Finally, in order to identify resistant varieties, the screening of a group of rice accessions including Asian and African species (Oryza sativa and O. glaberrima respectively) is being carried out. The histological and molecular analysis of rice plants resistant to the root-knot nematodes, as well as the positional cloning of the resistance genes are in progress.

Mobility Planning

Ms. Malyna Suong (PhD supported by an ARTS-IRD scholarship): Malyna works 2 months a year in France and 10 months a year between Cambodia (field experiments) and Vietnam (LMI Rice). Her work is on the “Molecular epidemiology of plant-parasitic nematode, Meloidogyne spp. associated with rice in Southeast Asia”

Mr. Nguyen Trang Hieu (PhD student, French Embassy scholarship): Hieu works 10 months a year in France (IRD-Montpellier) and 2 months a year at LMI Rice on the « Analyse quantitative et dynamique de la perception de l’hormone jasmonate en réponse aux stress environnementaux chez le riz ».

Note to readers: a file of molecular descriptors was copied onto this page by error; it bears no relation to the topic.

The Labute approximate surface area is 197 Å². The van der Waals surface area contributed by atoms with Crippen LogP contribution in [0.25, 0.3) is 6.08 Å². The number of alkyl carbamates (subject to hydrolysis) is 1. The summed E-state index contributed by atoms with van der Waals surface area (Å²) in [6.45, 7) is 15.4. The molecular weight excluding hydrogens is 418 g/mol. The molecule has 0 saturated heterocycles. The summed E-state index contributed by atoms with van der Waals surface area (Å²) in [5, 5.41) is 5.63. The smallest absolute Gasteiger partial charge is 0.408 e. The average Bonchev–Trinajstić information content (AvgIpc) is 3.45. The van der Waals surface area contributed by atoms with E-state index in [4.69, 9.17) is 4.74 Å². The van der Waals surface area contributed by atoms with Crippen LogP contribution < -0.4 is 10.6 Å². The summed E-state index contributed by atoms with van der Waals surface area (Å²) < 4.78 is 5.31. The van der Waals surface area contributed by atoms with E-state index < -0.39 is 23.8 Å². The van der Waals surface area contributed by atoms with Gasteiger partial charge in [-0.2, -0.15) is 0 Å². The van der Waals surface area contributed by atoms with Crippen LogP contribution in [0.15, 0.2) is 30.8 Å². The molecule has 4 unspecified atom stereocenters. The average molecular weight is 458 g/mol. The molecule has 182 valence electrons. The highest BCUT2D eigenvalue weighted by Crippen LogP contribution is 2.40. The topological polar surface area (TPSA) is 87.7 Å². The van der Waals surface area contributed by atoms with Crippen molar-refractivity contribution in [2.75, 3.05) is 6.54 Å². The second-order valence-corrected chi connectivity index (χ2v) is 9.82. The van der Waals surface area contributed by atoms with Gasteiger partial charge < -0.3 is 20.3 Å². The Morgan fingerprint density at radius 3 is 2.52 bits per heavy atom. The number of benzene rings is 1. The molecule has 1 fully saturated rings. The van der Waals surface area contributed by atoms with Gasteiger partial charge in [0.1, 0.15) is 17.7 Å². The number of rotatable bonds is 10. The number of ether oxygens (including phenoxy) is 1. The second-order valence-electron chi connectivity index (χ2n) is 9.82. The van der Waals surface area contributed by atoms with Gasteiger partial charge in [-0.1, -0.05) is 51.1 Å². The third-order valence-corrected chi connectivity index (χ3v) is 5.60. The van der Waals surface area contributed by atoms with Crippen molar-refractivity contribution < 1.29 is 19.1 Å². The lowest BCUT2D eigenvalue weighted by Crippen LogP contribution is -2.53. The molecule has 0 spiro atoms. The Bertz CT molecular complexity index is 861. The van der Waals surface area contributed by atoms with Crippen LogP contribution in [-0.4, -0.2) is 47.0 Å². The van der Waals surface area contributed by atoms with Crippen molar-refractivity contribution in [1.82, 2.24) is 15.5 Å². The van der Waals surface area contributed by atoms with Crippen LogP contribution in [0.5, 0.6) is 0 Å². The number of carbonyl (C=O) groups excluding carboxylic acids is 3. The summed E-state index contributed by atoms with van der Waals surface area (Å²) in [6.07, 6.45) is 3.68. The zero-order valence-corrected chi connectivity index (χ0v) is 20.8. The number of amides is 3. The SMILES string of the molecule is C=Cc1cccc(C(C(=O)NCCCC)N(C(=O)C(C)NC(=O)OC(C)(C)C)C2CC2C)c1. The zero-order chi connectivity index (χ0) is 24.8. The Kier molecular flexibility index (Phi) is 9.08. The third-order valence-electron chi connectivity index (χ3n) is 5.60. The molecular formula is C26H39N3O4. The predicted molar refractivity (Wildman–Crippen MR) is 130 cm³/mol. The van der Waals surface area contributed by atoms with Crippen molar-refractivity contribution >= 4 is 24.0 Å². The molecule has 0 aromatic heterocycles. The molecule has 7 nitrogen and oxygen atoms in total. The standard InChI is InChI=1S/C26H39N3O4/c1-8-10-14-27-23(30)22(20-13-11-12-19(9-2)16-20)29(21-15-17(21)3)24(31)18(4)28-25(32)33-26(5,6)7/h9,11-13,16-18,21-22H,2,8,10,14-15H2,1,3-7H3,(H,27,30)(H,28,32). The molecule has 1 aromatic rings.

Ms. Kiu Anh Trn (USTH-IRD): She works as full time technician position at the LMI Rice and is in charge of the conservation of our nematode populations and the characterization of the pathogenicity of each isolate.

LMI Rice nematology publications

Mantelin S., Bellafiore S., and Kyndt T. Meloidogyne graminicola a major threat to rice agriculture. Molecular Plant Pathology (2016) in press DOI: 10.1111/mpp.12394

AL-Tam F., Dos Anjos A., Bellafiore S, Shahbazkia H.R. Detection of Root Knot Nematodes in Microscopy Images. Proceedings of the International Conference on Bioimaging (2015). doi.org/10.5220/000520900076 0081.